The prospect of lower water availability makes water-intensive staple crops such as wheat less attractive to farmers, who will likely turn to less thirsty crops, particularly opium poppy, which provides roughly three times the income per hectare (Brown and Blankenship 2013). Afghanistan is still the world’s largest producer of opium (90% of global supply) and hashish, and the trade in opiates accounts for 16% of GDP. Many studies have highlighted the link between drug production and trade in Afghanistan and the protracted conflict and security situation. The opium trade provides huge revenues to traffickers and anti-government insurgents, and contributes to maintaining the status quo of poor governance (Brown and Blankenship 2013). By increasing the attractiveness of poppy production, worsening climatic conditions are exacerbating this source of instability and insecurity in Afghanistan.
3. Livelihood insecurity, conflict and displacement rural-urban migration, urbanisation, youth and instability in Afghanistan
Afghanistan is still a rural agrarian country, although its urban centres are expanding rapidly. Due to the combined effects of economic development, conflict and disasters, the urban population has been growing at a rate of 5.7% since 2001 (Hall 2014), and the population of Kabul has multiplied by more than 13 since 2001, from 300,000 to roughly four million in 2013 (Brown and Blankenship 2013). In addition, huge numbers of returning refugees areputting further strain on urban centres that are not equipped to deal with such an increase in residents. The lack of infrastructure for shelter, water, health and electricity provision makes overcrowded urban areas hotspots of vulnerability and poverty. Over the past three years, the economic situation of urban households has deteriorated, with approximately 78.2% of urban households living below the poverty line (Hall 2014). People living in unplanned and illegal settlements represent 70% of Afghanistan’s urban population (CPHD 2011). Coping with a growing youth and urban population represents a huge challenge for the Afghan government, adding to the deep economic and social uncertainties facing the country. Indeed, with one of the youngest populations in the world – children under 15 represent almost 50% of the total population (ILO 2012) – the incapacity of the government to ensure sustainable employment prospects, particularly to young men, can be a source of frustration and a specific conflict driver (Fetzek and Vivekananda 2015).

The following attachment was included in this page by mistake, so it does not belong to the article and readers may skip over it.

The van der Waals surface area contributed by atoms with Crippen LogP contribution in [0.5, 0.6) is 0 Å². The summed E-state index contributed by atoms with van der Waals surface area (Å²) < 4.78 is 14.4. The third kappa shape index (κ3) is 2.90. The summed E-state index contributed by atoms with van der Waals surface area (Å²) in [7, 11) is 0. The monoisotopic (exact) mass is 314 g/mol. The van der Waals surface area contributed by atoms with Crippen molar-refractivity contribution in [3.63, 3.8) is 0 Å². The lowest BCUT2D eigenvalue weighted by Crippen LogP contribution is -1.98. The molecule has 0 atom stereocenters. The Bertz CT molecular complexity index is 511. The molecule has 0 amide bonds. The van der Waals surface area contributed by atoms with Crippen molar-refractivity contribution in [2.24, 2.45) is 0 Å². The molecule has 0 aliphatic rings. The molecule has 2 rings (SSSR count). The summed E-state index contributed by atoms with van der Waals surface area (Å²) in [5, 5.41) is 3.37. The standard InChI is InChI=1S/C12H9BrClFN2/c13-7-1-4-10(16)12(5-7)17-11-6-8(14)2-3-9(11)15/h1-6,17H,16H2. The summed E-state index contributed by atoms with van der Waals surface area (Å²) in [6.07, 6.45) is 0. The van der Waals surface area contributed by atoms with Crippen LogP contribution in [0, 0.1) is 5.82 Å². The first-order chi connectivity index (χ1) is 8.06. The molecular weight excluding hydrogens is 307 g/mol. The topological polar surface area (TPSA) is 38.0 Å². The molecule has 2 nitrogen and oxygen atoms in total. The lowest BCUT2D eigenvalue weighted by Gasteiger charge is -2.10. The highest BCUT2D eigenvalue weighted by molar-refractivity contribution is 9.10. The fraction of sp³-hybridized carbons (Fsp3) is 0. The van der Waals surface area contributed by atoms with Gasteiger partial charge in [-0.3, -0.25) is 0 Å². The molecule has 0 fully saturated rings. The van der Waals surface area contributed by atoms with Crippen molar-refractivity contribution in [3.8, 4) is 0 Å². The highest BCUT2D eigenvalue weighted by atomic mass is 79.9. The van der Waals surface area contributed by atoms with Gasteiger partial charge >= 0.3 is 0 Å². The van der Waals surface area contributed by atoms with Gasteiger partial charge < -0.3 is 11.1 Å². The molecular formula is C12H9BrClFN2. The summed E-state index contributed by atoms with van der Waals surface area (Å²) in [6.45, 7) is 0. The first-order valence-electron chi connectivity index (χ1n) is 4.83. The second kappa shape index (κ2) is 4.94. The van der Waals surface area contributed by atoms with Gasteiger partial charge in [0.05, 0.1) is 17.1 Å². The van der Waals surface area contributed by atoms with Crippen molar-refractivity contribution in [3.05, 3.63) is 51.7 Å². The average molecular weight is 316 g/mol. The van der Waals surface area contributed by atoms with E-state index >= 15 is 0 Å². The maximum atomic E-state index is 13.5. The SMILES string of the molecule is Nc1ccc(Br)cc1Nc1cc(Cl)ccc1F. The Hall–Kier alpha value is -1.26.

4. Climate change, poor water management and transboundary water issues fostering regional tensions
Afghanistan is not considered a “water stressed” country. But like land, water resources are pressured both on the supply and demand side. Climate change will accelerate glacier and snow melting patterns (the main source of most of Afghanistan’s surface water), with an impact on water flow and availability, particularly during the summer season. On the demand side, a growing population will increase demand for domestic and agricultural water use, further straining water availability. Due to years of conflict, under-investment in water infrastructure, and poor water management, the irrigation network and storage capacities are deficient and responsible for huge water losses, resulting in low agricultural productivity (Brown and Blankenship 2013). As agriculture consumes 95% of all of the water used in the country, the critical room for manoeuvre lies in improving water wastage management (SEI 2009).